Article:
Senay is probably the least toolsy of the outfielders listed, so the “bat or bust” risk factor typified by future first basemen/left fielders is magnified. Injuries knocked his numbers down in 2011 (check his freshman season line: .304/.456/.571 – 28 BB/29 K – 112 AB), but the plus raw power keeps him squarely on the 2012 draft map.

Virginia SO OF Reed Gragnani | .293/.410/.361 – 19 BB/13 K – 1/3 SB – 133 AB

A little bit of Gragnani appreciation written by me (though with too much information lifted from here…I feel bad about that, so sorry Mr. Kolenich…I’ve gotten better at attributing sources since then) prior to his freshman year…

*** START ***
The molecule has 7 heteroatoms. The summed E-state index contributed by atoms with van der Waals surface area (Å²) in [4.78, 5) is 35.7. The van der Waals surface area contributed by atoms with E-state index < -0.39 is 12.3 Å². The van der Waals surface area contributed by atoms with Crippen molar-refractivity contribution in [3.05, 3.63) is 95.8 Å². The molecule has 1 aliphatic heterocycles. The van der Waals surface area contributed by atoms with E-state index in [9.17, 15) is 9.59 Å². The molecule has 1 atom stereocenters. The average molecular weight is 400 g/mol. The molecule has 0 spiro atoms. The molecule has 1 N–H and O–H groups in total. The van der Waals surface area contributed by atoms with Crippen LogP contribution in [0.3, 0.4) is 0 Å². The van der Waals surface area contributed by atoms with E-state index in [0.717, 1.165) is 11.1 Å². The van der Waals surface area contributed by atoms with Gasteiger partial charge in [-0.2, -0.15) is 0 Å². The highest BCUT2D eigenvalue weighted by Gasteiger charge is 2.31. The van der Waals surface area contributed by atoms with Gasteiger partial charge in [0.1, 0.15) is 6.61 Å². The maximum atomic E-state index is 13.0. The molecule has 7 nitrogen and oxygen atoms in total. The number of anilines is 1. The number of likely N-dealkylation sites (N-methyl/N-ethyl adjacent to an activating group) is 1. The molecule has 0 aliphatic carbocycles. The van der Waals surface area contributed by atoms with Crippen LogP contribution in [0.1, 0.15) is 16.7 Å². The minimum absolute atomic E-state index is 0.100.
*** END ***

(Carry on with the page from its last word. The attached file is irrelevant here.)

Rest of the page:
FR SS Reed Gragnani (2012) is yet another talented young prospect expected to see significant time in a loaded Virginia infield. His game right now revolves largely around his well above-average speed, excellent athleticism, and impressive range up the middle, but he is no slouch with the bat either. Early comps include Brian Roberts (if he develops as is) and Ryan Zimmerman (if he bulks up and gains power). Gragnani’s brother, Robbie, grew four inches during his college tenure at Virginia Commonwealth, so that Ryan Zimmerman developmental path isn’t totally out of the question. That’s not to say that the only thing standing in the way between Gragnani and future big league All-Star status is a couple of inches and some muscle, but he’s a good player with high round talent all the same.